Ants and newly planted white pine


Hello. We just had a beautiful young eastern white pine professionally planted this past spring (150CM wire basket).

The tree has been watered and cared for. It does have a small aphid problem. I have been able to periodically hose these off and it doesn’t seem too terrible. I do notice the predatory ladybugs and wasps, as well as ants. I have read that this is normal (aphid predators are good) and that the ants shouldn’t damage the tree as they are there for the honeydew.

My question though concerns the ants. They seem to be emerging from the base of this young tree such that I wonder if they have made a nest under it. If this is the case is this it a problem? Can they damage the tree? Should I try to get rid of them and if yes, how?

(I wonder what kind of ant — they look like carpenter but again this tree is healthy and not what they would tunnel in. I wonder if the old root system of *very* large ash tree removed 2 years ago (stump ground etc) might instead make a desirable home for such ants? We planted the new pine close to where that old giant ask tree was?)

Any advice would be extremely welcome as we want this new tree to thrive in this location. Thanks.


Thank you for contacting the Toronto Master Gardeners about the new addition to your garden – a beautiful eastern white pine (Pinus strobus)! It sounds like your young tree is healthy and well-cared for. The presence of carpenter ants is an indicator of the presence of rotting wood. I think what is happening in your case is that these ants have built a nest in the remains (likely what’s left of the stump) of your previous ash tree. Carpenter ants do not eat wood. They chew rotting wood and discard the coarse sawdust as they make tunnels and establish their colony. Carpenter ants feed on living and dead insects, and honeydew. Thanks to the aphids on your new tree, the carpenter ants have a convenient source of food close to their home. I think the fewer aphids you have the fewer carpenter ants you will see on your young tree, so you should continue with the actions you are taking to control the aphids. As long as your tree remains healthy and strong, the carpenter ants will not harm it. It is very difficult to completely get rid of their nest, and controlling them is not necessary for the health of your tree.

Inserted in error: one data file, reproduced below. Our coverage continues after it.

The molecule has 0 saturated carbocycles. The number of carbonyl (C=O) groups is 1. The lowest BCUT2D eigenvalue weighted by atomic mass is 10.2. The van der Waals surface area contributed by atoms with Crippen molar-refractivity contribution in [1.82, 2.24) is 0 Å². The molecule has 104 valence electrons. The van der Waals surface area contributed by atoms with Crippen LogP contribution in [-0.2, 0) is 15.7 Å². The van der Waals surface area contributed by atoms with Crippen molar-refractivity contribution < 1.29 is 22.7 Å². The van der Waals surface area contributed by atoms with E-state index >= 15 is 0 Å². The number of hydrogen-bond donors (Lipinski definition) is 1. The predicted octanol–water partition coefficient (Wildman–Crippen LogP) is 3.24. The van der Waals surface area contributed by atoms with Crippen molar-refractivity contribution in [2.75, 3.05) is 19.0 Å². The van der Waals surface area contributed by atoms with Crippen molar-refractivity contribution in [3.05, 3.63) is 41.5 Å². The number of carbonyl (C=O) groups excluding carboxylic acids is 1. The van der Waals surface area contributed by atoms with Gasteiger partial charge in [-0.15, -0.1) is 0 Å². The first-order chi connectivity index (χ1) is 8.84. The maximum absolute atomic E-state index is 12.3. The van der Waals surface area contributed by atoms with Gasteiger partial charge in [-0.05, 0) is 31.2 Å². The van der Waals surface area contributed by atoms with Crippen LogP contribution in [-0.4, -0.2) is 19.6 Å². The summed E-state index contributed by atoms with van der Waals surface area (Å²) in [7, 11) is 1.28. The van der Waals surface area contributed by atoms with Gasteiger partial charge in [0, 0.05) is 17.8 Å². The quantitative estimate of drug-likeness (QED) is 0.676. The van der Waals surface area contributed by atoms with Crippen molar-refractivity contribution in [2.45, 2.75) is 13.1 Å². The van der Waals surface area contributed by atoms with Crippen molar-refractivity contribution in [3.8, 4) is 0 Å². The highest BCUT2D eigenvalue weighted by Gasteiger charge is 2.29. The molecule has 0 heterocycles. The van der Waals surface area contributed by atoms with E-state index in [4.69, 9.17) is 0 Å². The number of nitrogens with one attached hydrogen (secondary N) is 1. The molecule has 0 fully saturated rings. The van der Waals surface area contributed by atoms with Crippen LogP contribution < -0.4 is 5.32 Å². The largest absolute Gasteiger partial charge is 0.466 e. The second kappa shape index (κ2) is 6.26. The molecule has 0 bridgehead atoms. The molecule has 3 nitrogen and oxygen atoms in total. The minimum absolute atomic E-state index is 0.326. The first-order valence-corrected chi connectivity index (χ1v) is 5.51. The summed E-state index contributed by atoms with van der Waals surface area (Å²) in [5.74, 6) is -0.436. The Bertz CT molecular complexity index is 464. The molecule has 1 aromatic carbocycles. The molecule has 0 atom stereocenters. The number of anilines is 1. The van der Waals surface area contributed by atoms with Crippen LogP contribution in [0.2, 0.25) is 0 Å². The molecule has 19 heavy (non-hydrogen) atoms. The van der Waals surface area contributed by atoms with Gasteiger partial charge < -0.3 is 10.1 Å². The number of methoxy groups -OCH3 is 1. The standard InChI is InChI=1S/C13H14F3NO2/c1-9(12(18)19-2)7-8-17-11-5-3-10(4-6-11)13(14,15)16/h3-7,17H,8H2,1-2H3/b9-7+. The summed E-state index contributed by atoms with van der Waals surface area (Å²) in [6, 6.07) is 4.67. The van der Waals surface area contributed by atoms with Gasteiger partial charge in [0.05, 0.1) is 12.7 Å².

Eastern white pine is a beautiful tree but many are stressed by less than optimal environment conditions. Plants that are stressed are more susceptible to insects and disease. Eastern white pine is very sensitive to city conditions including air pollution and road salt. Their ideal growing conditions include:

  • Enough space to accommodate their large size. These trees are fast growing and typically grow to 50-80’ in height, with a trunk diameter of 3-4’ and canopy width of 20-40’.
  • Full sun to part shade.
  • Well-drained sandy or sand/loam non-compacted (not clay) soil, although they will tolerate a fairly wide range of soils. If your soil is mostly clay, it would be good to amend it regularly with organic material like compost or well-rotted manure to improve the soil structure. Eastern white pine cannot tolerate moisture extremes.
  • Acidic soil, pH 5.5-6.5. A soil test done by a reputable lab can tell you what your soil pH is and will include instructions on what amendments and how much can be added to your soil to achieve the required pH level. You might also want to consider a fertilizer for acid-loving plants.

All the best with your lovely young tree!  Sept 20, 2023